This information covers quick checks to determine if a pdf is accessible and includes some basic remediation methods.

You can watch a video presentation made by Mark McCarthy to the IT Accessibility Liaison program, which explains this guidance in more detail.

Troublesome Technology

Why are accessible pdfs so much trouble?

  • Pdfs were developed in the late 1990s as an export option, just like a printer or image file.
  • Most times they were scanned paper documents that were saved as image files.
  • They were never intended to have an editing environment.
  • When they were introduced, the use of assistive technology to read pdfs was not available.

Pdf Standards

PDF UA is the ISO standard for accessible pdfs. Example items in it are:

  • Clear rules for developers and authors of tagged pdf documents and forms.
  • Tags must correctly represent documents’ semantic structures (headings, etc.).
  • Graphics have alt text.
  • Security settings must allow assistive tech to access content.
  • Fonts must be embedded, and text must be mapped to Unicode (normally happens automatically).

Pdfs are very common, so it’s helpful to know if one is functionally accessible and technically accessible.

Accessibility checkers give you an overview about whether a pdf is technically accessible, but passing the accessibility checker might not mean it is functionally accessible.

Structure of an Accessible Pdf

Visual Layer

  • What we see when we look at the pdf.
  • This is sometimes called the hard copy layer/physical layer.

Text Layer (Invisible)

  • Needed for accessibility.
  • Contains all the text.
  • Enables searching and editing in the document.
  • If you turn on read aloud, this is what is read.
  • Reads top to bottom, left to right with no formatting.

Tags Layer (Invisible)

  • Needed for accessibility.
  • Enables the pdf to be accessible because it gives the document semantic structure.
  • Where you assign text tags like headings, paragraphs, etc.
  • Gives the text meaning.

Quick Accessibility Checks

Scanned Document Tests

Open the pdf and run the accessibility checker.

Or do the following quick checks:

  • Open it up and if it says it is a scanned document it is not accessible.
  • Might need to go to the original document and export.

Text vs. Image Tests

  • Place the cursor in a text area of the document. If the i-bar shows up (instead of the + sign) you know it is text and not an image.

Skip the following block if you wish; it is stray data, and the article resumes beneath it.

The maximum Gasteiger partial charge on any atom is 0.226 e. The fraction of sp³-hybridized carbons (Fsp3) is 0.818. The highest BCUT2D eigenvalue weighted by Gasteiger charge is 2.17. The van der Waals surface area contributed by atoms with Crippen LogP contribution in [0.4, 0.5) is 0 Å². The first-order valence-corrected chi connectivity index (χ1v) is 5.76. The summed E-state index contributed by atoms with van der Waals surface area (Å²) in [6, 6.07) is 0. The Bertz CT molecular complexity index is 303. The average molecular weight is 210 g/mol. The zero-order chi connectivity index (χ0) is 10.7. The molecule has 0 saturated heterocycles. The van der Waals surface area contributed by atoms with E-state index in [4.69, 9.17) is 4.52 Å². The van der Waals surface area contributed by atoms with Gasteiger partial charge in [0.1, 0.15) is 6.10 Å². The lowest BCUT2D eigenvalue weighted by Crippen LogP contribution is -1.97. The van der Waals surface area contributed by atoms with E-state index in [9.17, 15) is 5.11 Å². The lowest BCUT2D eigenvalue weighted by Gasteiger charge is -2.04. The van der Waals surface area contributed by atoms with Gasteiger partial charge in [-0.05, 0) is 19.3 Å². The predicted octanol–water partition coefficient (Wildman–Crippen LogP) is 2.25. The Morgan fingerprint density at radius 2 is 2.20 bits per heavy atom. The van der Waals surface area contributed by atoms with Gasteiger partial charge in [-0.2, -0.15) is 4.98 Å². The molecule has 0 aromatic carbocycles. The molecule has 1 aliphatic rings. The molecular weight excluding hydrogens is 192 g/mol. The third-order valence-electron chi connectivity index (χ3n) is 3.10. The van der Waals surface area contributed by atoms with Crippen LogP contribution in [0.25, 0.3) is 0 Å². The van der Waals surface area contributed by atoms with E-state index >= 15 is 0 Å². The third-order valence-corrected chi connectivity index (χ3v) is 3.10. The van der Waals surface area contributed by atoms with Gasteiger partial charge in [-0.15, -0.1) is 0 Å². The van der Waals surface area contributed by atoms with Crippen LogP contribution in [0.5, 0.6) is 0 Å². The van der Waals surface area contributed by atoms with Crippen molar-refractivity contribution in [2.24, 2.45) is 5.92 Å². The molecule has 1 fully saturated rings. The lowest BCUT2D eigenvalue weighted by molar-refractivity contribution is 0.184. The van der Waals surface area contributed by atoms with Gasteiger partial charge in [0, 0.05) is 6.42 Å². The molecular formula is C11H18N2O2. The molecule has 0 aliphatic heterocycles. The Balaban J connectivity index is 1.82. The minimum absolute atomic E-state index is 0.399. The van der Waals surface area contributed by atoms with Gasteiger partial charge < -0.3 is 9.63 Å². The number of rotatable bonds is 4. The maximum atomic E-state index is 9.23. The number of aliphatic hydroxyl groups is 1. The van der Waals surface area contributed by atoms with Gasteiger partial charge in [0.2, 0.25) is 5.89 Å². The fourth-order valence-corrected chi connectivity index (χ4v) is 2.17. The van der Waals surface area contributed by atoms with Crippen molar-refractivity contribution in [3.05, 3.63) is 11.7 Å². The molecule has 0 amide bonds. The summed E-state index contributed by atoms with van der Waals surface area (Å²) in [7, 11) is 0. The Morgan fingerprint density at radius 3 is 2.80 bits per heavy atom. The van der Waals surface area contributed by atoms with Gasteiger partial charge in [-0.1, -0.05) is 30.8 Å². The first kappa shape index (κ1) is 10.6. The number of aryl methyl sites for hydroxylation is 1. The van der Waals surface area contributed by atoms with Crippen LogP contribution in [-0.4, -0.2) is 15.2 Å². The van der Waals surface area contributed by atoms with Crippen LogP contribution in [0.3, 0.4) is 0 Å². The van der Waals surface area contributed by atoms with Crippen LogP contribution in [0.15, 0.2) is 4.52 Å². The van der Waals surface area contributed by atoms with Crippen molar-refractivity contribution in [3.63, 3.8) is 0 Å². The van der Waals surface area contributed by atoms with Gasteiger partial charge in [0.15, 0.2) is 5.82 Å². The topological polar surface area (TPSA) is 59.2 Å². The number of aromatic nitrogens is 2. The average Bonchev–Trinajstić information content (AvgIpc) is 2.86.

• If you can highlight some text, then it is text and not an object/image.

Tag Tests

  • Open the Tags panel. If it states there are no tags available, then the pdf is not accessible.
  • Acrobat may have tried to give it tags (say, paragraphs) but they might not make sense or be appropriate.
  • If there are tags, are they correct? Are they in the correct order (ex.: is the semantic order of headings correct or out of order?) and do items look correctly mapped?

Alt Text Quick Test

  • Open the Reading Order dialog box and look at items tagged as “Figures” (nontext elements like images).
  • If there is no alt text, then it is not accessible.
  • If alt text is present, make sure it makes sense for the figure.

Verify Reading Order

  • If it is a straight top-to-bottom document, then you might not need this step.
  • In the Tags panel, select the first tag in the tree and then use the down arrow to move through the tags to ensure that they follow logically with the text and are in the correct order.



Tagging the document will often be enough.

Accessibility Checker

  • Make sure all checking options are selected.
  • You don’t have to create a report but you might want to if, for example, you need to provide it to another person.
  • Logical reading order and color contrast need manual checks.
  • It is quite good at finding issues.
Correcting Tag Issues
  1. Do not use the Fix option.
  2. Open the Reading Order pane:
    • Clear tags.
    • Highlight the element you want to tag and then in the Reading Order pane indicate what type of element it is (ex.: heading 1).
    • Continue down the page highlighting items.
    • For tables, define the element as a table first and then go into the table editor.

InDesign Documents

If a document with lots of images was created in InDesign, the best solution is to go to the original document and make it accessible in InDesign instead of modifying the pdf.

PowerPoint Presentations

  • Make sure each slide title is unique (will become headings).
  • Use the accessibility checker.
  • Stick to using the standard layouts since they are designed to use correct reading order.
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